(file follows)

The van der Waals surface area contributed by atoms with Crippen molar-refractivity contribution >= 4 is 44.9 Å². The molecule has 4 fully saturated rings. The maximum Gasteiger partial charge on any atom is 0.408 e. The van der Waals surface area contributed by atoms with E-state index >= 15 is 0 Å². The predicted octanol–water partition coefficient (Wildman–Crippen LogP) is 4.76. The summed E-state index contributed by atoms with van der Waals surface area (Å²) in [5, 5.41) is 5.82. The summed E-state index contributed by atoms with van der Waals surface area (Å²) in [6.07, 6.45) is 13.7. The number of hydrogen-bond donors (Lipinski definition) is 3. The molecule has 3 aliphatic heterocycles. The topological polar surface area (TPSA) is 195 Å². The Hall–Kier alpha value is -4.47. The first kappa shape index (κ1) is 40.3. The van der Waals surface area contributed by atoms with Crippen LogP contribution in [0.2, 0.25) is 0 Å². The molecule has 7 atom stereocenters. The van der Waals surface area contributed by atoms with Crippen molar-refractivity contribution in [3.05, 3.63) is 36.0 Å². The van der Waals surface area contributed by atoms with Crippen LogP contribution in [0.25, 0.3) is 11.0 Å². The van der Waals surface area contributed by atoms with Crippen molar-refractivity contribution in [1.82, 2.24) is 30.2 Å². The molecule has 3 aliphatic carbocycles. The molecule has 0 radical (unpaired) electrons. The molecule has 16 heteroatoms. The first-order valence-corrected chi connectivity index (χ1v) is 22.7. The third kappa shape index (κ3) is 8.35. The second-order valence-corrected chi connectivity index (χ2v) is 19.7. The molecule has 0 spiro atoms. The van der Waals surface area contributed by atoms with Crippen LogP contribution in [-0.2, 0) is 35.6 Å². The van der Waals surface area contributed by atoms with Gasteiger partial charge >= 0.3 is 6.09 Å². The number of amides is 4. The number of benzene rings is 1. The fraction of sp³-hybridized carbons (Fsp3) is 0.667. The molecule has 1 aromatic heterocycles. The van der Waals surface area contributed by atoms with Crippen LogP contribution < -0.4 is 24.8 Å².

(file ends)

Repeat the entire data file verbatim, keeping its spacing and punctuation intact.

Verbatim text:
The van der Waals surface area contributed by atoms with Crippen molar-refractivity contribution >= 4 is 44.9 Å². The molecule has 4 fully saturated rings. The maximum Gasteiger partial charge on any atom is 0.408 e. The van der Waals surface area contributed by atoms with E-state index >= 15 is 0 Å². The predicted octanol–water partition coefficient (Wildman–Crippen LogP) is 4.76. The summed E-state index contributed by atoms with van der Waals surface area (Å²) in [5, 5.41) is 5.82. The summed E-state index contributed by atoms with van der Waals surface area (Å²) in [6.07, 6.45) is 13.7. The number of hydrogen-bond donors (Lipinski definition) is 3. The molecule has 3 aliphatic heterocycles. The topological polar surface area (TPSA) is 195 Å². The Hall–Kier alpha value is -4.47. The first kappa shape index (κ1) is 40.3. The van der Waals surface area contributed by atoms with Crippen LogP contribution in [0.2, 0.25) is 0 Å². The molecule has 7 atom stereocenters. The van der Waals surface area contributed by atoms with Crippen molar-refractivity contribution in [3.05, 3.63) is 36.0 Å². The van der Waals surface area contributed by atoms with Crippen LogP contribution in [0.25, 0.3) is 11.0 Å². The van der Waals surface area contributed by atoms with Crippen molar-refractivity contribution in [1.82, 2.24) is 30.2 Å². The molecule has 3 aliphatic carbocycles. The molecule has 0 radical (unpaired) electrons. The molecule has 16 heteroatoms. The first-order valence-corrected chi connectivity index (χ1v) is 22.7. The third kappa shape index (κ3) is 8.35. The second-order valence-corrected chi connectivity index (χ2v) is 19.7. The molecule has 0 spiro atoms. The van der Waals surface area contributed by atoms with Crippen LogP contribution in [-0.2, 0) is 35.6 Å². The van der Waals surface area contributed by atoms with Gasteiger partial charge >= 0.3 is 6.09 Å². The number of amides is 4. The number of benzene rings is 1. The fraction of sp³-hybridized carbons (Fsp3) is 0.667. The molecule has 1 aromatic heterocycles. The van der Waals surface area contributed by atoms with Crippen LogP contribution < -0.4 is 24.8 Å².